Tuesday, July 24, 2012


Skeleton in the closet is how my maternal grandmother, Daisy, phrased it. I didn’t understand the significance of what she said until thirty some years later. I was watching a slide show about the first immigrants to America at our family reunion. I looked at the photos and surnames and grandma’s words came back to me, the proverbial light bulb. “Our family were Jews in Prussia and converted to Christianity just before they came to America,” the family secret.

After the presentation was over, I asked the other audience members if they had heard that oral history. Well respected cousin Virgil responded with “Yes, but nobody talks about it.” Why not? Most of the group looked at me like I was insane. I may be odd, but I’m not unhinged. Virgil said that I should ask more of the relatives so I worked my way around the main reunion room inquiring if anyone else had heard that story. Cousin Sula stated that one of the cousin-historians had seen an odd architectural detail so I sought him out.

Peter, local historian and cousin, had visited a newly renovated farmhouse that had been built by one of our ancestors. The latest owner wanted to show off the improvements and had a question. They were a bit perplexed by a Star of David built into the house. Peter thought it was funny but was rather skeptical when I spoke with him about the conversion story. About an hour later he retorted, “Well, maybe the story is true. The people who built the house were excellent carpenters. They would not put in a Star without a good reason.” As “Christians” they should have installed a Crucifixion Cross, not a Star of David. Until recently, Southern Minnesota was openly hostile to people of Jewish decent; it would have been dangerous for them to display their Judaic roots. The Star was eventually covered, no one knows why but it is a very strong indicator. Another cousin knows the new owner of the house and said that she would take a photo and email it to us. We can determine if it was a design detail, not an architectural quirk.

The most enthusiastic relative was Carla. She was recently diagnosed with Factor V Leiden thrombophilia that my mom, sister, and nephew also have (I need to get tested). I located found two other branches of our family, which have this genetic quirk (DNA error). It makes your blood clot faster than it ought to, thus more susceptible to strokes and heart attacks. Carla had done a lot of research regarding Factor V and learned that it is almost exclusive to Ashkenazi Jews; the disorder is extremely rare and profoundly uncommon for non-Jewish people. She threw her arms around me when I asked if she had heard the story and exclaimed, “I knew I was a Jew!” because her doctor had inquired when she was diagnosed. I was a bit startled by her enthusiasm (she’s from the East Coast) but I checked it out and she was right.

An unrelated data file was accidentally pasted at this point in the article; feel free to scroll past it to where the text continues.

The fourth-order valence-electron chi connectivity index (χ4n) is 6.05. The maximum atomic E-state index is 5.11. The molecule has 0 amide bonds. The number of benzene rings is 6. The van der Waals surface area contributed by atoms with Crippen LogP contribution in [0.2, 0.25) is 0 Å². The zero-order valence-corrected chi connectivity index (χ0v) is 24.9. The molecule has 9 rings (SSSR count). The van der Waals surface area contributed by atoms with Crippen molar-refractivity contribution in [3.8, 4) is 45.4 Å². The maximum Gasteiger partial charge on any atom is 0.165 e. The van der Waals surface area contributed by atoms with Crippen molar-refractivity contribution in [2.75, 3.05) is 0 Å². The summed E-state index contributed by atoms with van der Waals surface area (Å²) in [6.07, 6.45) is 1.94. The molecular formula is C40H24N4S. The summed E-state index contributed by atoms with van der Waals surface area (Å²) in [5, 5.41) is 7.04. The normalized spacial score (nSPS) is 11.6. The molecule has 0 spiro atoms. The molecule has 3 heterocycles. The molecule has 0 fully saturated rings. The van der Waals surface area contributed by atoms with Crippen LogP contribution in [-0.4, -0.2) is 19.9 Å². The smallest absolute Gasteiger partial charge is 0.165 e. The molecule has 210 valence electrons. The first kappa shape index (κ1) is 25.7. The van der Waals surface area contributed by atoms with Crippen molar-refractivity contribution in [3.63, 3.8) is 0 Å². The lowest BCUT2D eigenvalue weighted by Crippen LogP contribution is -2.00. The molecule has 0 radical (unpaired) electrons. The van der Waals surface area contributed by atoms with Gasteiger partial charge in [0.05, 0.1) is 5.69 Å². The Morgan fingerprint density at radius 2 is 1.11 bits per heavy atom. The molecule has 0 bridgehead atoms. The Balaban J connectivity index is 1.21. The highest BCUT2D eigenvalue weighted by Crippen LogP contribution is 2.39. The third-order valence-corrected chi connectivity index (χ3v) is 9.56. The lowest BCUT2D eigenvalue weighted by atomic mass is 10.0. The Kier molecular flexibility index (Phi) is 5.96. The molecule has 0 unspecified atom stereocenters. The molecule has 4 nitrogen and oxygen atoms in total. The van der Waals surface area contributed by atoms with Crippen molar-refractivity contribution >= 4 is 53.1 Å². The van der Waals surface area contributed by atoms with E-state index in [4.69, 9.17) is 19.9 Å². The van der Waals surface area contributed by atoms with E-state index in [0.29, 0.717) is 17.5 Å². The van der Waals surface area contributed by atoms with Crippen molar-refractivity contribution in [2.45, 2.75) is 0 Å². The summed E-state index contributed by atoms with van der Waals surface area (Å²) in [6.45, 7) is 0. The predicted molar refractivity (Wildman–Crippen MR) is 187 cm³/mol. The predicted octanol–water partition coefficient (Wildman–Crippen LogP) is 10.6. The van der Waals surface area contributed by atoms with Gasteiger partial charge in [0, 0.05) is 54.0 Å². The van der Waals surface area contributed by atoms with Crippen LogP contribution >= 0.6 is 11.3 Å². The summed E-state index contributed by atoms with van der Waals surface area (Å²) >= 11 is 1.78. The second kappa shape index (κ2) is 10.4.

Another cousin, Donald, mentioned that his mom told him we were Jewish. Since no one else in the family spoke about it he had not brought up the subject. He had recently already started a DNA test and will share the results if any Jewish ancestry shows up on his mom’s side (our family). He visited Prussia last year and could not find any hint of our ancestors or their family who stayed in the area. Granted, wars and conflict decimated the region but no traces of their names remain in the local churches or cemeteries. Our family outreach was stymied by the Cold War but perhaps we should have been researching synagogue records. Donald offered to check in Jewish databases for the names of the immigrant’s parents and any information about the family that remained behind. Unfortunately, the Holocaust probably obliterated much of our Jewish kin but we can still honor them and connect with any living blood relatives.

This is a solvable mystery. DNA tests will prove definitively yes or no. If no, I’ll be a little disappointed (humiliated and embarrassed). If yes, I hope that we can make contact with the Jewish family left behind. My grandmother’s favorite musical was “Fiddler On The Roof” it was romanticized but perhaps it made her feel closer to our possible Jewish roots. The story of conversion isn’t something that would be stated in jest, especially if several parts of the family heard the same story. It explains some of the gaps of data. I know that I offended a few people by asking, but it don’t question their faith now. If our ancestors were Jewish, it just means that they had to deal with another layer of change along with immigrating to another land. Gotta admire their hardiness (though as a person with Native American heritage I’m sad that one part of my family was annihilated by the other part). Ironic, eh?

Wake up your skeletons.

© 2012 Ima B. Musing

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